Thus central neurons vary widely in the efficacy and reliability of synaptic transmission. Synaptic reliability is defined as the probability that an action potential in a presynaptic cell leads to some measurable response in the postsynaptic cell—that is, the probability that a presynaptic action potential releases one or more quanta of transmitter. Efficacy refers to the mean amplitude of the synaptic response, which depends on both the reliability of synaptic transmission and on the mean size of the response when synaptic transmission does occur.
Most central neurons communicate at synapses that have a low probability of transmitter release. The high failure rate of release at most central synapses (ie, their low release probability) is not a design defect but serves a purpose. As we discuss below, this feature allows transmitter release to be regulated over a wide dynamic range, which is important for learning and memory. In synaptic connections where a low probability of release is deleterious for function, this limitation is overcome by simply having many active zones in one synapse, as is the case at the calyx of Held and the nerve-muscle synapse. Both contain hundreds of independent active zones, so an action potential reliably releases 150 to 250 quanta, ensuring that a presynaptic signal is always followed by a postsynaptic action potential. Reliable transmission at the neuromuscular junction is essential for survival. An animal would not survive if its ability to move away from a predator was hampered by a low-probability response.
Not all chemical signaling between neurons depends on synapses. Some substances, such as certain lipid metabolites and the gas nitric oxide (see Chapter 11), can diffuse across the lipid bilayer of the membrane. Others can be moved out of nerve endings by carrier proteins if their intracellular concentration is sufficiently high. Plasma membrane transporters for glutamate or γ-aminobutyric acid (GABA) normally take up transmitter into a cell from the synaptic cleft following a presynaptic action potential (see Chapter 13). However, in certain glial cells of the retina, the direction of glutamate transport can be reversed under certain conditions, causing glutamate to leave the cell through the transporter into the synaptic cleft. Still other substances simply leak out of nerve terminals at a low rate. Surprisingly, approximately 90% of the ACh that leaves the presynaptic terminals at the neuromuscular junction does so through continuous leakage. This leakage is ineffective, because it is diffuse and not targeted to receptors at the end-plate region, and because it is continuous and low level rather than synchronous and concentrated.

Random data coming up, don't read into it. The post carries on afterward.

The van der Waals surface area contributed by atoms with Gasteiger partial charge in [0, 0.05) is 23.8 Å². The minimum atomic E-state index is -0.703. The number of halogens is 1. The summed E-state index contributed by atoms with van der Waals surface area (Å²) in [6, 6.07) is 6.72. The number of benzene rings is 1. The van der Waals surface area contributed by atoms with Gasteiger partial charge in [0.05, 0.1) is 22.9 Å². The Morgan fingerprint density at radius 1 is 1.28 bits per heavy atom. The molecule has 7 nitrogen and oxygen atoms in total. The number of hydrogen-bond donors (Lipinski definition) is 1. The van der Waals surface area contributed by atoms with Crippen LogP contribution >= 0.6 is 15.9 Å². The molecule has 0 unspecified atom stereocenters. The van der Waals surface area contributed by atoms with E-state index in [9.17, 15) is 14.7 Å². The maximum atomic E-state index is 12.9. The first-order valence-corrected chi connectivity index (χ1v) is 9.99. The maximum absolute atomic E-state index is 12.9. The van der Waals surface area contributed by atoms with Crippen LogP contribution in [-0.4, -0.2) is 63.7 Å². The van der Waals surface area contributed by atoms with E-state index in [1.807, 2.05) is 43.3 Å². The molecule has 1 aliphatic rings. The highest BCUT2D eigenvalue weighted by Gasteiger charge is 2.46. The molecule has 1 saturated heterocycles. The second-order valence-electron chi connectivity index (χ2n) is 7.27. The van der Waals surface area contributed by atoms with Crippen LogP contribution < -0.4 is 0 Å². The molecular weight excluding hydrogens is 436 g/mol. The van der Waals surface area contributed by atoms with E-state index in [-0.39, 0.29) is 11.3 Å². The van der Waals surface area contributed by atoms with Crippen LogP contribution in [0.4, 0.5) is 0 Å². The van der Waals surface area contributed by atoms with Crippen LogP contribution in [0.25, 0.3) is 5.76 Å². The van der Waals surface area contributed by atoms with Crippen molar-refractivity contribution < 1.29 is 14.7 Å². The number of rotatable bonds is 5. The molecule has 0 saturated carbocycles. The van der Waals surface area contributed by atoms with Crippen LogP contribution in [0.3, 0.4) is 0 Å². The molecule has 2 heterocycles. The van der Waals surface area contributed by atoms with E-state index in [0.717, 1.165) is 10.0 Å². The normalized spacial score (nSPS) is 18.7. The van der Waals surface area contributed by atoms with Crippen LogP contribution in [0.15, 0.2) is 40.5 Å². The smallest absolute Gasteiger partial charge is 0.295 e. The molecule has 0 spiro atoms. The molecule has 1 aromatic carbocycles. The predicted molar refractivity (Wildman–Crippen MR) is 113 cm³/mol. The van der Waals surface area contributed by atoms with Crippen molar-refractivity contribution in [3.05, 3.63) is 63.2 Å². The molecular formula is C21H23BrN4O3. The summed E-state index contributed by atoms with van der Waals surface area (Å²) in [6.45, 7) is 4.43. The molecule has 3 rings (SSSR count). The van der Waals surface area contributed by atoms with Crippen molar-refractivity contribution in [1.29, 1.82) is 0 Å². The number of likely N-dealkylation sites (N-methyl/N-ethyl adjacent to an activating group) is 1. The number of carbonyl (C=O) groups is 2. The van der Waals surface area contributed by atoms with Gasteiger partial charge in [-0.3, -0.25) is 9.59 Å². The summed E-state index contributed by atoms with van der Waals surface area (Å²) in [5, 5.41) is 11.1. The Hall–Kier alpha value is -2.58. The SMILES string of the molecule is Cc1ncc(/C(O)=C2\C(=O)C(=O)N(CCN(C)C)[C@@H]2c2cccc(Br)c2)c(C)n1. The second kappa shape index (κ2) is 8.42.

Synaptic Vesicles Discharge Transmitter by Exocytosis and Are Recycled by Endocytosis
The quantal hypothesis of del Castillo and Katz has been amply confirmed by direct experimental evidence that synaptic vesicles do indeed package neurotransmitter and that they release their contents by directly fusing with the presynaptic membrane, a process termed exocytosis.
Forty years ago Victor Whittaker discovered that the synaptic vesicles in the motor nerve terminals of the electric organ of the fish Torpedo contain a high concentration of ACh. Later, Thomas Reese and John Heuser and their colleagues obtained electron micrographs that caught vesicles in the act of exocytosis. To observe the brief exocytotic event, they rapidly froze the nerve-muscle synapse by immersing it in liquid helium at precisely defined intervals after the presynaptic nerve was stimulated. In addition, they increased the number of quanta of transmitter discharged with each nerve impulse by applying the drug 4-aminopyridine, a compound that blocks certain voltage-gated K+ channels, which increases the duration of the action potential, thereby enhancing Ca2+ influx.